The geographical reach of the devastation wrought by these 12 detention centres was almost as alarming as the devastation itself. The Glasgow representative followed the Belfast one, then it was Exeter's turn, then Cardiff, then Swansea, then Newport, Liverpool, Manchester, Leeds, Bradford, Rotherham, Sheffield, Dover, Newcastle, Bristol, London, Oxford, Malvern, Cheltenham, Slough, Birmingham, Coventry...on and on and on. Together, they formed a human map of suffering spanning the length and breadth of the British Isles. There was, however, a flip side to this regional-breakdown, as each representative also informed the rest of us what the local groups in their area were doing to support and protect individuals at risk. Representatives explained 'signing-support' mechanisms, signposted important info-hubs where groups could gather background on detention processes and their rights in immigration raids, and shared strategies for campaigning around reporting centre issues. Connections were made. Knowledge was disseminated. Networks were built. Soon, the hashtag #PeopleSupportingPeople was being used by those tweeting at the conference and resolve filled the room. 'Solidarity' was the word everyone sung to themselves when we went for the break.
Photo: Right to Remain
The final session of the day explored local strategies to challenge national injustice, but it also left room for wider conversation about the complex causes of migration, the UK's responsibility for these causes, and how to best to tackle 'Fortress Europe'. In doing so, the debate which followed addressed some of those questions which had hung so heavy at the beginning of the conference and challenged the easy cynicism which I, and others working with migrants in the UK, have felt towards the recent surge in concern for refugees abroad.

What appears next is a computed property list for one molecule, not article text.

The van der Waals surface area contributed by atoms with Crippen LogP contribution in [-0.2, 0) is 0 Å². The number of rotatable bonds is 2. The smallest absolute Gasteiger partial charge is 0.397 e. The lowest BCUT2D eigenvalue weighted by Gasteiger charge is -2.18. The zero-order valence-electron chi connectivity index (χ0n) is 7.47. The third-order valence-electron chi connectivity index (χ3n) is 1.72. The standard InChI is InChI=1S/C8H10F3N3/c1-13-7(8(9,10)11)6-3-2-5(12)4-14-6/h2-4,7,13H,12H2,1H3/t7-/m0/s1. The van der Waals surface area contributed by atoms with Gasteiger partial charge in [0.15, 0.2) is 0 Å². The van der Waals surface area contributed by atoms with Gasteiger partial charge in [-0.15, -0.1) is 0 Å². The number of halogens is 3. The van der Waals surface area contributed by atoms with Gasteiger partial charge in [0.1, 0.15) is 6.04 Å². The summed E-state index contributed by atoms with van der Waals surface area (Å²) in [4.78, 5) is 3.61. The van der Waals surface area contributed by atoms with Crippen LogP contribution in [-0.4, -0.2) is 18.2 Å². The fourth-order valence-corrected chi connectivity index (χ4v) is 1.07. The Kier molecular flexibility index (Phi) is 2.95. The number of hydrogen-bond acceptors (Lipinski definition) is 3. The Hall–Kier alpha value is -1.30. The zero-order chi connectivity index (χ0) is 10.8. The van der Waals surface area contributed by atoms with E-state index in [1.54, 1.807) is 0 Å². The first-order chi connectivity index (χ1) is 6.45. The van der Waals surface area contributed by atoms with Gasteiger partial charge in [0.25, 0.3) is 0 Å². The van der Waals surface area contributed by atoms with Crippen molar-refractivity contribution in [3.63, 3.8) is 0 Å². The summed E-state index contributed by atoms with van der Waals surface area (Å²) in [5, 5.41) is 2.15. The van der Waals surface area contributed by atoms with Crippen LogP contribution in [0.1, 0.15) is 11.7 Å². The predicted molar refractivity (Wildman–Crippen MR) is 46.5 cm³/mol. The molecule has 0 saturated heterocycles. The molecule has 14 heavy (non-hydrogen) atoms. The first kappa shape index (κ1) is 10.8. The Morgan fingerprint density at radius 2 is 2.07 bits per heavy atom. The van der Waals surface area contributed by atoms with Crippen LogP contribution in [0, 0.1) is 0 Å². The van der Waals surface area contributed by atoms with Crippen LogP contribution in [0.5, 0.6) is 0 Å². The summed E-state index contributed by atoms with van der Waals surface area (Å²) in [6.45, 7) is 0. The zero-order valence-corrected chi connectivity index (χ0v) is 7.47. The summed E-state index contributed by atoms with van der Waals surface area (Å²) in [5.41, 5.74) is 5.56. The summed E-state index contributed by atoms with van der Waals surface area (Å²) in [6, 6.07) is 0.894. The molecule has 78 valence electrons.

The truth is that there can be little doubt that the changing face of governmental rhetoric has been a response to the volatile nature of populism, otherwise equally capable of igniting scapegoating and xenophobia (as these headlines crudely demonstrate). But it would be a tragic mistake for those of us passionate about migrant rights to cynically dismiss the momentum that brought tens of thousands of people out onto the streets this weekend under the #RefugeesWelcome banner. Moving the conversation from 'charity' to 'justice' depends on our ability to harness that energy but also to stress the links between those desperately trying to reach the UK and those already here, desperately trying to survive. If this year's Right to Remain conference taught me anything it's that solidarity – between different social justice struggles, between different communities affected by immigration enforcement, between migrants wherever they are – will always be a necessary precursor to real, lasting change.